Thanks dog ssection!

i would say get books and start reading. talk to vets and groomers. talk to trainers. talk to people at pet stores and dog parks.
would have to google breeders and go look at them and see.
1. don’t think any. pugs are from china.
2. would have to check out breed standards. google it usually tell what defects are in breed.
3. depends on blood line, quality,
4. same as any other dog, you take out
5. most small dogs will do this, not sure why except bad breeding is what i think
6. any dog can be if raised in house with you

sounds like a sick puppy
maybe $3000 later you might get him over what he has. but then he will have other medical problems, more than likely.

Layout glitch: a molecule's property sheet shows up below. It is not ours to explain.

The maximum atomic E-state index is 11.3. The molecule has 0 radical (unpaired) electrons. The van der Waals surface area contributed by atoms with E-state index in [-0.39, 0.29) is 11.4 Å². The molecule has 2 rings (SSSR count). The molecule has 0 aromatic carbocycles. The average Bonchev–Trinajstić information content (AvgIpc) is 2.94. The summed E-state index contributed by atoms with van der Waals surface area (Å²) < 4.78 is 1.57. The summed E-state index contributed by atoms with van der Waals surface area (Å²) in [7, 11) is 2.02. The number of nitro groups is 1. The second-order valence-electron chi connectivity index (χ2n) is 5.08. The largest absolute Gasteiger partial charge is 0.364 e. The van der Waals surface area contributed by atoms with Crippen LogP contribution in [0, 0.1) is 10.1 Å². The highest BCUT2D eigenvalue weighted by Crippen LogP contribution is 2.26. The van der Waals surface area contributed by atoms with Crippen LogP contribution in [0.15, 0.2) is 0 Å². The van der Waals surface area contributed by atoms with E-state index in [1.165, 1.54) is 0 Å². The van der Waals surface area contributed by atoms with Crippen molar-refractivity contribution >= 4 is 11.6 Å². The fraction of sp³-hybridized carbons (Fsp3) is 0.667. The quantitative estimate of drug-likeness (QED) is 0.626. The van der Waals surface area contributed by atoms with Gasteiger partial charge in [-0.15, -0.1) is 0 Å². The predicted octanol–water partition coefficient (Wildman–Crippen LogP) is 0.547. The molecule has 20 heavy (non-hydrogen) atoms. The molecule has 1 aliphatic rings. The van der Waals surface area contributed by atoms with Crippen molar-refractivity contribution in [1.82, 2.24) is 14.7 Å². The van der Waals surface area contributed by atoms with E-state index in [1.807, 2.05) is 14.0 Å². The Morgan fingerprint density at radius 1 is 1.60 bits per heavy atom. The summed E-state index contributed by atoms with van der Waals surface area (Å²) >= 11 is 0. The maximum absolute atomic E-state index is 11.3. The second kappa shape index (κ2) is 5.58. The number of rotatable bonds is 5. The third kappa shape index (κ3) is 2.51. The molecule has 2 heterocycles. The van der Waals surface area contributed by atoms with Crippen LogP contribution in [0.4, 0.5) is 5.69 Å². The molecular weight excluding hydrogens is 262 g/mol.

bad idea

5 Responses to “Any Pug Owners, Breeders or Knowledgeable Dog Breed People?”

  1. *Dog Trainer* says:

    God DON’T buy from the pet store, you are not "saving" you are giving them money for a new dog to take his place there, and supporting what they’re doing.

    ALL of your questions are great to ask, and can be answered by a good breeder, and though reading on the Pug Club of America’s website. I don’t know what "Chinese pug" means, but the breed itself originates in China. Don’t price-shop a dog, you get what you pay for.
    References :
    http://www.pugs.org/ There is also a breeder referral page, can at least ask them your questions

    Health info- http://www.pugs.org/indexhealth.htm

  2. Pixie says: